The circuit uses a MCP6032 microchip operational amplifier. The MCP6032 operational amplifier (op amp) has a gain bandwidth of 10kHz with a low typical operating current of 900nA and an offset voltage that is less than 150uV. The MCP6032 uses Microchip’s advanced CMOS technology, which provides low bias current, high-speed operation, high open-loop gain and rail-to-rail input and output swing. The MCP6032 operates with a single supply voltage that can be as low as 1.8V, while drawing less than 1uA of quiescent current. The MCP6032 is available in standard 8-lead SOIC and MSOP packages. It also includes, a PID20 integrated circuit and a few electronic components. The size of the output signal of PID20 is determined by the task at pins 3 and 4. The output signal at pin 3 is compared with a reference voltage equal to half the supply voltage. The reference voltage is taken from the voltage divider R2-R3-R4-R5. When approaching an object warmer than the surrounding environment, or to remove an object colder than the environment, the output voltage increases. The variation of the sensor output will be compared, the IC2a and IC2b, located voltage of 0.5V under and over voltage reference respectively. Depending on the output, one of the comparators calculates and activates T1.

This basic circuit is used in night-vision devices with infrared illumination, which allows people or animals to be observed without the observer being detected. The infrared light is also used in industrial, scientific, and medical applications as well as in consumer devices.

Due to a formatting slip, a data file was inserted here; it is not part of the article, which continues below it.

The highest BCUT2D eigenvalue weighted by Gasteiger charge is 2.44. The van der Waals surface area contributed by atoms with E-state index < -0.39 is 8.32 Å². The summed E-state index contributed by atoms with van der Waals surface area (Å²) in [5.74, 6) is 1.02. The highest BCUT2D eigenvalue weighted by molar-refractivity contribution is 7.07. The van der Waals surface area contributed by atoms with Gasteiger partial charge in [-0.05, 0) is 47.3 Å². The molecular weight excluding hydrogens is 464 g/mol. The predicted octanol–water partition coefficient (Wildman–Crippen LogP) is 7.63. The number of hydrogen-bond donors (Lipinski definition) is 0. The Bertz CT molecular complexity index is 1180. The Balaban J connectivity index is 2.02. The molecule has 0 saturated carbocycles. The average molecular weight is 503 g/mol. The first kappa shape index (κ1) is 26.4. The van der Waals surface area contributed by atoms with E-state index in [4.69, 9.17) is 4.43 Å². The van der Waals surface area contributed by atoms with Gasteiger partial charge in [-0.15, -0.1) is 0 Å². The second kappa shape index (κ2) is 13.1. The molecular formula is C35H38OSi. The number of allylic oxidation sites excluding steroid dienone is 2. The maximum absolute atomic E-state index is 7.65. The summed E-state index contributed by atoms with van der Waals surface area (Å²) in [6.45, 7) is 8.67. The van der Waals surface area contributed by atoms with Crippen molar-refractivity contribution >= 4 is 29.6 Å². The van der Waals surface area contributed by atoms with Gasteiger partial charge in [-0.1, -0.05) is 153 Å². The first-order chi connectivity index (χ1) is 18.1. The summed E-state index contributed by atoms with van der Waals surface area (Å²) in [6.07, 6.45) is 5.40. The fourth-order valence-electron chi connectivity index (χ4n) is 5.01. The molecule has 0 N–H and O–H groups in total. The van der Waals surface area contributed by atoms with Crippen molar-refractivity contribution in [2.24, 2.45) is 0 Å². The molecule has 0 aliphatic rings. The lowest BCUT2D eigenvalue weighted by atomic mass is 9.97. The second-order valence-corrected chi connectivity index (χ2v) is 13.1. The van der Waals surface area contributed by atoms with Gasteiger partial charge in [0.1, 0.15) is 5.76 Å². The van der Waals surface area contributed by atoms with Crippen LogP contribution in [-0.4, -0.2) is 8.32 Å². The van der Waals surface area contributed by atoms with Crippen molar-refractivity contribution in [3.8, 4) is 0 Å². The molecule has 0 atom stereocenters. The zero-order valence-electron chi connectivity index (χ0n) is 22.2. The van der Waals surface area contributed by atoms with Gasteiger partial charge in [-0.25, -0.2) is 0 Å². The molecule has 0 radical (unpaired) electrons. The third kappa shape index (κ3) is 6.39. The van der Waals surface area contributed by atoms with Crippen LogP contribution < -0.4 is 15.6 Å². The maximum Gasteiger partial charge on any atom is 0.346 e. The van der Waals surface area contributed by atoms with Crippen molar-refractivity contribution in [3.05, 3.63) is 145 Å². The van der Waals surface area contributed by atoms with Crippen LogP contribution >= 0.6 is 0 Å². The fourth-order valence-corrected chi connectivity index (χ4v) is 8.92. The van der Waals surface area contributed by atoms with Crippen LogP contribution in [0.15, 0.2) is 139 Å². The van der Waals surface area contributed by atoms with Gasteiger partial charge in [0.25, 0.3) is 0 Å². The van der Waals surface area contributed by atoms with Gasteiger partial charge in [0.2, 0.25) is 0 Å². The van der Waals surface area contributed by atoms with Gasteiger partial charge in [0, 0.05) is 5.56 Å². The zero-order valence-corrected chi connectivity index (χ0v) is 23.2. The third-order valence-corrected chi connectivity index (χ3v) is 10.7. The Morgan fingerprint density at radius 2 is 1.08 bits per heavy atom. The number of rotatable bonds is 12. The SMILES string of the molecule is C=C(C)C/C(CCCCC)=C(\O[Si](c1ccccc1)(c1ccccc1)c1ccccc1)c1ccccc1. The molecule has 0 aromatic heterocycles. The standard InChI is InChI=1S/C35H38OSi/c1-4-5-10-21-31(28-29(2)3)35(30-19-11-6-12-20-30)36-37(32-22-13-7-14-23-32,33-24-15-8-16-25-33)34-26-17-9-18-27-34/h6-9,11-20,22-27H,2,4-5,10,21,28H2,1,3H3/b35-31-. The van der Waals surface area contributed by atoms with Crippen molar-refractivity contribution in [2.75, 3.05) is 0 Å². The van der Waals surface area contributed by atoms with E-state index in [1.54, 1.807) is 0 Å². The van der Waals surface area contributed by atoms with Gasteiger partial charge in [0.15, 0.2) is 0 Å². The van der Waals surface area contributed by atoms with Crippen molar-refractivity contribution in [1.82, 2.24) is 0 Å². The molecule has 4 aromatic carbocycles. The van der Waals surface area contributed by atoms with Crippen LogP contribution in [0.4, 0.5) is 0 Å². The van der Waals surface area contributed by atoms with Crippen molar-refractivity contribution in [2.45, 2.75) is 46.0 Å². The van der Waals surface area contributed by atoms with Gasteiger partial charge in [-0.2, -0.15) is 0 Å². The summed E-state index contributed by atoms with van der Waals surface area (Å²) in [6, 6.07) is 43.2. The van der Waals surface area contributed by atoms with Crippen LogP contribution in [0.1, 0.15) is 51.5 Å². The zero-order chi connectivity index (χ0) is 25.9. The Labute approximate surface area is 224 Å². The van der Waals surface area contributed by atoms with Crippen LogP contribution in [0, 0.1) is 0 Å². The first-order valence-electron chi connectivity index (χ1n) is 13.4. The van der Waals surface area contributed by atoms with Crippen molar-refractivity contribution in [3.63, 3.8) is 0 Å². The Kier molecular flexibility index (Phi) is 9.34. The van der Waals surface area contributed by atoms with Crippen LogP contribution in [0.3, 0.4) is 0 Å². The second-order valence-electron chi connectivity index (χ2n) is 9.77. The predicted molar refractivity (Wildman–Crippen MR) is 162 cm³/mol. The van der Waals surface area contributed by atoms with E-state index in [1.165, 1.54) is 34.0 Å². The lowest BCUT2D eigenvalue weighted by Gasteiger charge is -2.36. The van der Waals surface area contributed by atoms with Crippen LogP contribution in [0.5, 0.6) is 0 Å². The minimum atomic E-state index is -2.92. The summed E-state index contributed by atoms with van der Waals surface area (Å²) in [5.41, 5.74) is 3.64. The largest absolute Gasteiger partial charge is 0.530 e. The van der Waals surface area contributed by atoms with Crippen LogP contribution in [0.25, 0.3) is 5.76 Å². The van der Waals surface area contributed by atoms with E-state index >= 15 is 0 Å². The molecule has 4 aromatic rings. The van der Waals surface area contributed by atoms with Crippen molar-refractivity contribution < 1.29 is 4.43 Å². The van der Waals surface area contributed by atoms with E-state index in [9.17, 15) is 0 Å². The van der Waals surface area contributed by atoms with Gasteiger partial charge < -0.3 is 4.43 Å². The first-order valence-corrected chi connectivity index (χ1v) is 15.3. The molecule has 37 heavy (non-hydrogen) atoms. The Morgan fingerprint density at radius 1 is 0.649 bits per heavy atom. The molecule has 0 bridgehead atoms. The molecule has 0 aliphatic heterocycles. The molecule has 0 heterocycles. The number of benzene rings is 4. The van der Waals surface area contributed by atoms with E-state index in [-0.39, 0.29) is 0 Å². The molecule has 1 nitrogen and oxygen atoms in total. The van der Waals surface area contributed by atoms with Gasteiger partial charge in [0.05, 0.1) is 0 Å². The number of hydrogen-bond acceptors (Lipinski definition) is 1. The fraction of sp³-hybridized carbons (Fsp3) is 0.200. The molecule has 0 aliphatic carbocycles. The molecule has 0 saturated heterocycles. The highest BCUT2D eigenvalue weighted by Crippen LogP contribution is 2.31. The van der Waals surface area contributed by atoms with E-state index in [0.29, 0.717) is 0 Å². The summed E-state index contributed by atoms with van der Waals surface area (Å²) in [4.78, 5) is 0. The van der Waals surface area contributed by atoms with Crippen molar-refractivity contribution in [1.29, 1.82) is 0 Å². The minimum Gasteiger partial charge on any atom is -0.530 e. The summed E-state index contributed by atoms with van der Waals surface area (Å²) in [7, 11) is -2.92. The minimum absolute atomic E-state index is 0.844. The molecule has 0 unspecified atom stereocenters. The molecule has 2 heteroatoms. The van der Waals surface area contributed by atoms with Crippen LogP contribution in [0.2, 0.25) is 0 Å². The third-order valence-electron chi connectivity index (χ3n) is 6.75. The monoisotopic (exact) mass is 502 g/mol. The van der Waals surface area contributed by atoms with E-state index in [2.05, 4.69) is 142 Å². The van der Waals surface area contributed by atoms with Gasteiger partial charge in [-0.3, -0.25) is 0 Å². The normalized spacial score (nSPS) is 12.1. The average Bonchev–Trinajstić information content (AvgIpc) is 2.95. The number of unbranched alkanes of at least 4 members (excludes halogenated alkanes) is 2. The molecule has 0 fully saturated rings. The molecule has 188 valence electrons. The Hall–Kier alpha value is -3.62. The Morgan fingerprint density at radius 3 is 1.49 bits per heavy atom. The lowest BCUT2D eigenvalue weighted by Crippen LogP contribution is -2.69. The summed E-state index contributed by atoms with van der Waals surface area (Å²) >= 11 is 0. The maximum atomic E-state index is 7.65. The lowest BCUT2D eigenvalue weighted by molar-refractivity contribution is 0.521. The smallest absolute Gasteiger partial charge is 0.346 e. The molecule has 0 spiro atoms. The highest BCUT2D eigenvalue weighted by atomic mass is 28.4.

Passive Infrared Detector Circuit – [Link]

Build an op amp with three discrete transistors


by Lyle Russell Williams:

You can use three discrete transistors to build an operational amplifier with an open-loop gain greater than 1 million (Figure 1). You bias the output at approximately one-half the supply voltage using the combined voltage drops across zener diode D1, the emitter-base voltage of input transistor Q1, and the 1V drop across 1-MΩ feedback resistor R2.

Build an op amp with three discrete transistors – [Link]

Measure small currents without adding resistive insertion loss


by Maciej Kokot @ edn.com:

In most cases, you measure current by converting it into a proportional voltage and then measuring the voltage. Figure 1 shows two typical methods of making the conversion. In one method, you insert a probing resistor, RP, in series with the current path and use differential amplifier IC1 to measure the resulting voltage drop (Figure 1a). A second method is a widely known operational amplifier current-to-voltage converter in which inverted IC1’s output sinks the incoming current through the feedback resistor (Figure 1b).

Measure small currents without adding resistive insertion loss – [Link]

Simple Acoustic Guitar Sound Receiver

This design of acoustic sound receiver features low power operational amplifier. It has rail-to-rail input/output and 0.85mA supply current per amplifier. It uses piezo speaker as its microphone that can be attached to easily due to its size and dimension.